While reading in the literature about new advances in knowledge and surgical techniques, it is often easy to lose track of the longstanding knowledge that we all acquired during our training. This is why this article on the anatomy and embryology of the parathyroid gland is a real pleasure to read as it re-visits the information we were all taught years ago but yet somehow may have lost a little on the way – myself at least! The clinical application of this knowledge is considerable, especially when trying to identify the offending adenoma when the ‘usual sites’ have been exhausted. The article includes line drawings to aid anatomical understanding of where ectopic glands may reside.

Some interesting points have been included herewith. Mirror image symmetry between the two sides has been cited as 80% for the superior and 70% for the inferior glands. There may also be more than four glands (25%) or less than four glands (6%), the supernumery ones often being smaller and located near to the normal glands, mediastinum or thymus. Superior parathyroid adenomas on the right side have been found to be abutting the RLN in just under 50% of cases, with the average overall distance from the nerve being 0.25cm.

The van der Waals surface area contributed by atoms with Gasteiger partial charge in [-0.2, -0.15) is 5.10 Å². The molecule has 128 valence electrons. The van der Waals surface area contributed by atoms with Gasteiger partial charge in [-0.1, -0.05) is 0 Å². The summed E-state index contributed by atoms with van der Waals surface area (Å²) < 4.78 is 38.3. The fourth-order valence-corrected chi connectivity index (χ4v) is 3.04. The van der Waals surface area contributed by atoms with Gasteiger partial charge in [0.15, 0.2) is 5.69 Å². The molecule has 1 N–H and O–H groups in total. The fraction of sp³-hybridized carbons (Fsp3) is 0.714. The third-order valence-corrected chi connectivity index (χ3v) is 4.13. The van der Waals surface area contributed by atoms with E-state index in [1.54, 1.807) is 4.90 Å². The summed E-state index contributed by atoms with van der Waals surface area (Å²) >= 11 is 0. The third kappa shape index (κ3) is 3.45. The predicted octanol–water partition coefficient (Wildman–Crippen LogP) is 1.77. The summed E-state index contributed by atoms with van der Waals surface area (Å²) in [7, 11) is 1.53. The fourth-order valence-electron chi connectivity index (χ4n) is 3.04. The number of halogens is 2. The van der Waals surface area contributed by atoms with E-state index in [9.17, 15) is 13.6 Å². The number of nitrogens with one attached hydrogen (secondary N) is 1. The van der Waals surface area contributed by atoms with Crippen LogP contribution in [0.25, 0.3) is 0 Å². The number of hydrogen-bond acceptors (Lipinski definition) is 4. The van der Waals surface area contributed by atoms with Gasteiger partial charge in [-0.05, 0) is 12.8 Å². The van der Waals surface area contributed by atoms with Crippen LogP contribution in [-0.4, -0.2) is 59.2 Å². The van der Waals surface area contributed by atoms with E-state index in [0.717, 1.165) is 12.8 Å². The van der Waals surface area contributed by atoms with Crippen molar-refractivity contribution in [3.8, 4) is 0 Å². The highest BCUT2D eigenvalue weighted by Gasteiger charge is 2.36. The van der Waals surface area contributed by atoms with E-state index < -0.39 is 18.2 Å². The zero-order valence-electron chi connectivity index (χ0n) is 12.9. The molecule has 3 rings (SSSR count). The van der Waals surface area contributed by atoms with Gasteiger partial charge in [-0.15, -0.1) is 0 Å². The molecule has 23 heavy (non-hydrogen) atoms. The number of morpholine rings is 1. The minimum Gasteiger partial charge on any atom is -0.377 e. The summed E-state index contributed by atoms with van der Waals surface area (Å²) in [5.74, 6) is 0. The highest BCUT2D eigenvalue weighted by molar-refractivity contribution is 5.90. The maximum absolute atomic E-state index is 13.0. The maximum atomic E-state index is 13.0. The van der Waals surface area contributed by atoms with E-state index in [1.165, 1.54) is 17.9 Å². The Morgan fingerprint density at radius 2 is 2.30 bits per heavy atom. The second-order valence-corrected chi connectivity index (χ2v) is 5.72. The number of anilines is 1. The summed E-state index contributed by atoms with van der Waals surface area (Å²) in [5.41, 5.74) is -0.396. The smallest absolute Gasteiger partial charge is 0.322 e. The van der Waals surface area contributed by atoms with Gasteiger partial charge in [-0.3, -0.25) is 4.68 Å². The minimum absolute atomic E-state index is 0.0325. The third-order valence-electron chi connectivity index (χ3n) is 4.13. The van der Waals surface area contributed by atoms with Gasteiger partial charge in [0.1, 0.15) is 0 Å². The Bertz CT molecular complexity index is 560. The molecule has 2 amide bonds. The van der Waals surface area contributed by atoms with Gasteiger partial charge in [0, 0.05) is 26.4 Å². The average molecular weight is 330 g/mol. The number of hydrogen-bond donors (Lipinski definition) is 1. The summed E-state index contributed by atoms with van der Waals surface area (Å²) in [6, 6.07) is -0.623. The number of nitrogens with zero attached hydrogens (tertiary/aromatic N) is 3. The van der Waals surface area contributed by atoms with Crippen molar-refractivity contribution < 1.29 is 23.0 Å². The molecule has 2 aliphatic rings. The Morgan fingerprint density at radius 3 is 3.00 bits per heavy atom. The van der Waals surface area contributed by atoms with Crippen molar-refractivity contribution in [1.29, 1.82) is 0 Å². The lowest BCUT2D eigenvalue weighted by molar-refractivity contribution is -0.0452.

Other adenomas were more distant but this is a useful fact when dissecting a right superior adenoma and can aid more careful counselling preoperatively. Ectopic locations of superior glands include the tracheoesophageal groove, posterior mediastinum, retro-oesophageal, and retropharyngeal positions in the carotid sheath or intrathyroidal locations. Occasionally thought to be above the superior pole of the thyroid in 1%. The inferior gland tends to lie superficial to the RLN (cf. superior glands are deep to RLN) and have a much greater area of variability as per the embryology.

Anatomy and embryology of the parathyroid gland.
Scharpf J, Kyriazidis N, Kamani D, Randolph G.
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Suzanne Jervis

FRCS (ORL HNS), Shrewsbury and Telford Hospitals, NHS Trust, UK.

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